Russell Levine (L) with Colossal director Nacho Vigalondo at the Sundance Film Festival 2017

On Route One Entertainment’s Mandate to Make Meaningful Film

“I’d like to think we are always looking to make films like Landline and Colossal. Our benchmark is making meaningful and inspirational films. It has to be a socially meaningful project. I don’t need a political project, but it really has to illuminate the human condition. I think Colossal is a perfect example of that. Yes, it was risky, you never know what something is going to look like from a script to the screen, but that’s what we want to support. And we want to make money doing it.”

On What Enticed Him to Work on Landline

“We’ve done several of our last films with female directors, with female leads, and with female empowerment stories, and Gillian is right up there with the next wave of great female directorial talents, and we want to support that. We have a progressive philosophy.”

On Financial Success in the Streaming Age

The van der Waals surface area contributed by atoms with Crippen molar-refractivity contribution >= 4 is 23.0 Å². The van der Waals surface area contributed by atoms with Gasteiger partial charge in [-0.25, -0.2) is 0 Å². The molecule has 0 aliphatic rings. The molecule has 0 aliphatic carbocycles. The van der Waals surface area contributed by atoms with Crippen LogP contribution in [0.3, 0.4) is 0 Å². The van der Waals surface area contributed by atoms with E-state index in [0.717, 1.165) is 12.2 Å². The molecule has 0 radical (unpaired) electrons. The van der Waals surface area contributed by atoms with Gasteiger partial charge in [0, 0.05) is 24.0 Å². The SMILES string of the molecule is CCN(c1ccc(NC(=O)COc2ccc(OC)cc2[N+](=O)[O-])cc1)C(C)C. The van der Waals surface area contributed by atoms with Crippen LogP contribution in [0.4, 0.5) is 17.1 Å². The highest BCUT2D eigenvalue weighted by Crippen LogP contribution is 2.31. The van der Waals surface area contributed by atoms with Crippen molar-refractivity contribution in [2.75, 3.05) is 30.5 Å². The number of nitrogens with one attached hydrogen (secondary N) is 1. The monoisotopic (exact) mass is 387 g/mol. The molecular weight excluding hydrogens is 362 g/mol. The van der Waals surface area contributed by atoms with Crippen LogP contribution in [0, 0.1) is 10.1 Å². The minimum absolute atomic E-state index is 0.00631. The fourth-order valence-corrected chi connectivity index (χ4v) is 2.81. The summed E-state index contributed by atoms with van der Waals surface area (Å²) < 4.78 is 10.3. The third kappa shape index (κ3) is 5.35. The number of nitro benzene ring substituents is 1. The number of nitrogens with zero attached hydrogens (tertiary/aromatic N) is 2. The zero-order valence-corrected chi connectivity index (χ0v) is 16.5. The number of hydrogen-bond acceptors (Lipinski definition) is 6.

“Some content is more appropriate to look at on a smaller screen, or even on a phone. For Colossal, however, we are going to try for our distributors to put it in as many theaters as possible. This entirely depends on the content and the visual presentation of the film. The landscape has changed, and we want to make sure that we have the right model. This will depend a lot on bringing budgets under control and partnering with talent in a stronger way, because it’s getting more expensive again to make movies in the sense that there is more equity risk. The foreign sales market is very volatile, and simply not as strong as it used to be, so we must be able to make movies at a lower cost by managing the production process better. Low-budget movies used to be done almost always on an ad hoc basis. Because of the market available through Netflix, Amazon, Hulu, HBO—and you’ll see Apple come in soon—those guys will be buying low-budget movies. It’s a great time for independent filmmaking.”